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Jun 21 12 8:17 PM

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Here are a few photos to get started with, of the 2012 spring toy show held at the Macomb College Sports Center in Warren, Michigan. They always have a little bit of everything there. The model contest they hold with the toy show just puts the icing on the cake for me!








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#3 [url]

Jun 21 12 8:50 PM

And a few more .......... the 5th picture is the '68 Dodge Dart built by Mike Dowd, who has this car on the cover of the June 2012 Scale Auto. There is also a nice article inside the magazine telling about how he built the car. Pretty cool seeing something like this in person.










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#7 [url]

Jun 22 12 1:13 PM

It's doable . I have found that color , although a FLAT in Testors Military enamels . Just shoot some testors Wet look clear over it . The Flathead V-8 was a Copper , but only for 1949. The oil bath aircleaners were both Semi Gloss Black and Copper . I've seen both in my rebuilding days ........

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#8 [url]

Jun 22 12 6:42 PM

It's doable . I have found that color , although a FLAT in Testors Military enamels . Just shoot some testors Wet look clear over it . 

-artformsdesign


Yeah, that color looks a great deal like Model Master SAC Bomber Green, or perhaps their British Interior Gray-Green. There might also be something similar in the little bottle line.

I once painted a '70 Camaro in a MM flat green and then clear-coated it. It came out great!

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#10 [url]

Jun 22 12 9:36 PM

There is a lot of work in a lot of the models that are pictured in all of the photos in this thread. Some of the paint jobs were just astonishing, that someone can get a finish like this on a model car. If you think the pics look nice, you should see these models in person!      And a few more.......










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#11 [url]

Jun 22 12 9:48 PM

Those are stunning.  Those models represent highly skilled workmanship.

I see a lot of nostalgic-looking vehicles there.  What is the median age group of those builders, just out of curiosity?

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#12 [url]

Jun 22 12 10:02 PM

    Those are stunning.  Those models represent highly skilled workmanship.
I see a lot of nostalgic-looking vehicles there.  What is the median age group of those builders, just out of curiosity?

-mwcrowel

I'm not really sure Mark, but I saw a variety of different age builders. They range from their 20s all the way up through at least their 50s or 60s. Not sure what the average age is, but it sure would be interesting to find out! I think they also had some junior builders there as well. I don't know any of the builders who were there, but I have a friend who lives in Taylor MI that knows some of the guys. It might be something he knows a little about. Next time I talk to him, I'll try to remember to ask him.

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#13 [url]

Jun 22 12 10:09 PM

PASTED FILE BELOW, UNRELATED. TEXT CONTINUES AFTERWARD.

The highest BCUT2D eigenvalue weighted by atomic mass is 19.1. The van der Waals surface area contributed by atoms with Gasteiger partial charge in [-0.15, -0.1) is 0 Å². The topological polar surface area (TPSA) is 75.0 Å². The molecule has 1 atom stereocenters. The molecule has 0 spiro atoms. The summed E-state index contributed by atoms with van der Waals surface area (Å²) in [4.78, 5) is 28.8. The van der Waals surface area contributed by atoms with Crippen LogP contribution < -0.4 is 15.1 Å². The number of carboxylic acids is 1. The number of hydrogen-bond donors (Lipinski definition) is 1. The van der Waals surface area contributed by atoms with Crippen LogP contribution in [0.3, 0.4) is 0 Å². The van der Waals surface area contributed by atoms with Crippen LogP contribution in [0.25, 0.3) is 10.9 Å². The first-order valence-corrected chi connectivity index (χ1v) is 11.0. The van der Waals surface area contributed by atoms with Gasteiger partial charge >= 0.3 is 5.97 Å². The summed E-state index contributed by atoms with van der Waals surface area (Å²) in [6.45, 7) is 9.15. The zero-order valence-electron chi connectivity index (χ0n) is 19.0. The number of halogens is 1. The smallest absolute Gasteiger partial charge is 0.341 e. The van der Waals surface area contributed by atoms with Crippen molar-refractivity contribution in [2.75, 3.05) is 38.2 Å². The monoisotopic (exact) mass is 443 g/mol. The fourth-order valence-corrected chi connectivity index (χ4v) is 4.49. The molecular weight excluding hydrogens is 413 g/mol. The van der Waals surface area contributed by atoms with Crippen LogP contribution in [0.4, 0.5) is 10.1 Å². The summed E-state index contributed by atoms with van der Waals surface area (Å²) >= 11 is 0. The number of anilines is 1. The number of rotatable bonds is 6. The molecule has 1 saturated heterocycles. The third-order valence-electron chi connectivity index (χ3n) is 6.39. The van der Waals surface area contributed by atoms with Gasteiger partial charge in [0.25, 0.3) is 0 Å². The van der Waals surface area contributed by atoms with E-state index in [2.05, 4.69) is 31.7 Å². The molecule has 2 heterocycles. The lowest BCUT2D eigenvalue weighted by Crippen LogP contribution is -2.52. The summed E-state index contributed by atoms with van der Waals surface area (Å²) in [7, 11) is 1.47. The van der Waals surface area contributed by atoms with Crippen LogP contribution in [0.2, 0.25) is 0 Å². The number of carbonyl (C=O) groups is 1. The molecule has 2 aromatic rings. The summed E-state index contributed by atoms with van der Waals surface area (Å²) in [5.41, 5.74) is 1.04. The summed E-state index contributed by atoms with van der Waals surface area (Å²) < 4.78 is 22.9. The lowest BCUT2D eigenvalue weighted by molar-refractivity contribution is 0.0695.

That would be interesting.  It's good that the younger generations are taking up the hobby, so that it doesn't die with the "boomer" generation.  And it looks like young people like the old cars, probably because the old cars had personality and style.

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#14 [url]

Jun 23 12 11:21 AM

Absolutely, Mark. I have three grandsons, and only one of them is interested in models so far. Granted, they aren't very old yet, but I'm trying to get them interested. The oldest one who is 8, wants to build models like his "Papa" (that's me) does, so I bought him a Revell 2010 Mustang convertible Snap-Tite model for his 8th birthday. He still doesn't have it put together yet. He's waiting for his dad to help him, but his birthday was in December. It looks like it's gonna be up to Papa to get the ball rolling so he doesn't get discouraged with it, and lose interest. No problem there for me! My son used to build models too, but hasn't done it since he got interested in girls at around 16 years old (he's 35 now). I thought maybe he would get around and help his boy build his model, and possibly get the bug back himself. Hasn't happened so far. I'm still hoping though!

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#15 [url]

Jun 23 12 4:43 PM

Model cars is probably the signature hobby of the males of our generation.  Of course, we grew up during a time when cars were interesting.

It's up to us to pass the torch.

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#16 [url]

Jun 23 12 5:53 PM

Sadly, I think you are right about model car buiding being the signature of the males of our generation. Most kids nowdays only want to play video games, and be on the computer. I like that stuff to an extent also, but cars are still my biggest passion (next to my family). You are absolutely right about cars being interesting when we were growing up. Although there are still some interesting vehicles, they are not at all like they used to be. I always hear the argument of "the ones now will blow the doors off the older ones". Yes it's true that technology has provided an advantage when it comes to horsepower, transmissions, and gearing. Fuel delivery and ignition advancements via electronics also give the modern vehicles the edge on the older ones. But where they differ greatly is the look and style. You used to get something neat and different every year. You would look forward to the next model year to see what was coming out next. Now, you can't tell one from the other with a lot of them. Ahhh yes.......the good old days! As you said, all we can do now is to try and pass the torch.